A close friend sent my kids One Night Ultimate Werewolf for Christmas last month and I daresay he and his wife did a better job than Santa did…game nights are the norm in our home and since we have four kids (three are gaming age) sometimes playing a game with all three of them means my wife and I have to choose teams or one of us sits out to moderate. Enter One Night Ultimate Werewolf.
This is a nice little social deduction game where the way for the village team to win is pretty simple and straight-forward. You kill one of the Werewolves. There can be up to two in a game. But there’s a flip side. You could end up being one of the Werewolves and in that case you are no longer part of the village team and you most certainly do not want yourself or any other potential Werewolf to be killed. That’s when the deceit and misdirection and fun kicks in and makes Werewolf such a wonderful game.
To set up the game you take three more cards (your choice but they provide you with a suggestion for your first time) than you have players and each person takes one and you put the remaining three in the center of the table. Everyone looks at their own cards and assumes the role they see. Any Werewolves are on the werewolf team as is the Minion. Everyone else is on the village team, at least for a time. Everyone lays their card face down and closes their eyes. So begins the Night Phase. One by one each role is called upon either by the announcer or the incredibly convenient app (go download it @ beziergames.com for free) to open their eyes to do their actions. For example, Werewolves look for the other Werewolf and if only one player has opened his or her eyes then they can take a peak at one of the center cards. Another example being that the Troublemaker may switch the cards of two players (no peaking). Each role has a specific ability to perform which ultimately makes determining who’s who in the next phase a little difficult. Especially if someone has a reason to be untruthful.
Once all the roles have had the opportunity to open their eyes and perform their action everyone opens their eyes begins discussing who they think the werewolf(ves) is(are). This is the Day Phase and no one is allowed to look at their cards again. After a few minutes (the app defaults to 5 minutes) everyone has to vote by pointing to the player that he or she believes is a Werewolf–or accuses of being a Werewolf–and the person with the most votes has to reveal. If that player was, in fact, a Werewolf then the werewolf team loses and the village team celebrates by rubbing it in the losers faces and waggling their tongues (or however your family celebrates). But if the card revealed happens to be from the Village team then the odds are good that a Werewolf was successful in deflecting enough suspicion to not get enough votes to be killed and the werewolf team gets to revel in its lycanthropic victory while the village team starts assigning blame to the weakest link. Game over. Short. Sweet. And infinitely replayable.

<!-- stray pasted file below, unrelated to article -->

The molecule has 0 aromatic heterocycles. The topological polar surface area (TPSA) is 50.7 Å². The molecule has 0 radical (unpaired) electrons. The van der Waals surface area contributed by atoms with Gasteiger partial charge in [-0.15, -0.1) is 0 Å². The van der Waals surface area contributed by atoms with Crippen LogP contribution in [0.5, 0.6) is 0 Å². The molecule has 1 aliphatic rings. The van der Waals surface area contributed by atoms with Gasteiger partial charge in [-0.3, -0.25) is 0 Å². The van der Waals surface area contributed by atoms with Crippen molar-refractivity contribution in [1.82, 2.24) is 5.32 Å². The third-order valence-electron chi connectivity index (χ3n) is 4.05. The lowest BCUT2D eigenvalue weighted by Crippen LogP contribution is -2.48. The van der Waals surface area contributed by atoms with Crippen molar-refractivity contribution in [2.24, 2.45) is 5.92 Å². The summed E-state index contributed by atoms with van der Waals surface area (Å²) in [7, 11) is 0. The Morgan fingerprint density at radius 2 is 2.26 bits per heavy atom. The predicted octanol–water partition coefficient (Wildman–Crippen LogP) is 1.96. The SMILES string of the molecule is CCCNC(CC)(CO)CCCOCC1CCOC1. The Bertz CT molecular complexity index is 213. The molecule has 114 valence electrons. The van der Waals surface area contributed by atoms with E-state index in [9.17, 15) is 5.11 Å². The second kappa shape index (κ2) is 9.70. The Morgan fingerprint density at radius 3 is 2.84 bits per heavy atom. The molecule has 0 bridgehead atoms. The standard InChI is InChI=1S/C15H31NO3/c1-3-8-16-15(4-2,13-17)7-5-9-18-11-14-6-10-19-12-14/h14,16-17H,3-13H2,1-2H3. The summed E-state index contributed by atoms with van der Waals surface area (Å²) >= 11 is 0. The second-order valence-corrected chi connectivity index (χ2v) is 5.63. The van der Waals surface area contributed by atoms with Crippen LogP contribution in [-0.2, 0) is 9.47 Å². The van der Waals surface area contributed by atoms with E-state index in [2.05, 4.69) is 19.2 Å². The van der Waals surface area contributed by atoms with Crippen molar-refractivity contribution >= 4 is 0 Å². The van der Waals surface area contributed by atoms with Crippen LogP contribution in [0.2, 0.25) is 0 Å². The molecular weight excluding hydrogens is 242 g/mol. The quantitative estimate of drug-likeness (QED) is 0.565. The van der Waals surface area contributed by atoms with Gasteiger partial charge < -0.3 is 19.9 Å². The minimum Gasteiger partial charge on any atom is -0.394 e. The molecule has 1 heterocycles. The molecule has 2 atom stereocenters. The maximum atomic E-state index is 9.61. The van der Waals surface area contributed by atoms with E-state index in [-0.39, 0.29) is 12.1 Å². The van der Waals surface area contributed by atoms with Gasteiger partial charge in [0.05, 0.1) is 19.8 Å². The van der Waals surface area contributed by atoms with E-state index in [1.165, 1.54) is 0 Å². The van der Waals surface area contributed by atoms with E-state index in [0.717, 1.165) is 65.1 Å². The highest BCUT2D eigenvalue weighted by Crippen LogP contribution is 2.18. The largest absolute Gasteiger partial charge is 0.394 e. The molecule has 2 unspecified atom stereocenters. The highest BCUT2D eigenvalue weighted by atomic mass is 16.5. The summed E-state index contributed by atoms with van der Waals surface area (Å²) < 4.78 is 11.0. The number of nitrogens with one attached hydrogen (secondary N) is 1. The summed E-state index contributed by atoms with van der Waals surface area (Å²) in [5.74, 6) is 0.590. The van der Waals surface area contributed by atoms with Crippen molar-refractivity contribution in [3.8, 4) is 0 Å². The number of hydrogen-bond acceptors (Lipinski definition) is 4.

So who will enjoy this game?
Gee, who wouldn’t? We have played this game several times with just ourselves and with our kids’ friends as well as our nephews. It’s such a hit that when those visitors pop in they request that we play it again. From 7-year olds to adult non-gamers, we’ve seen first-hand how this game is appealing to everyone we have introduced it to. We’ve also learned a lot about those kids in playing this game. You should definitely try this game. You may be surprised at just how effectively and convincingly your children can deceive you. At least we did…we’ll keep that in mind in the future.
One Night Ultimate Werewolf has become a staple in our regular lineup and I think you and your family would love it too. If you have a Friendly Local Game Shop (FLGS) then I encourage you to stop in and make an inquiry on the game. Or you could try Amazon if you’re unfortunate enough to not have a FLGS in your area. Be sure to give Bézier Games’ other games a look too. Great stuff!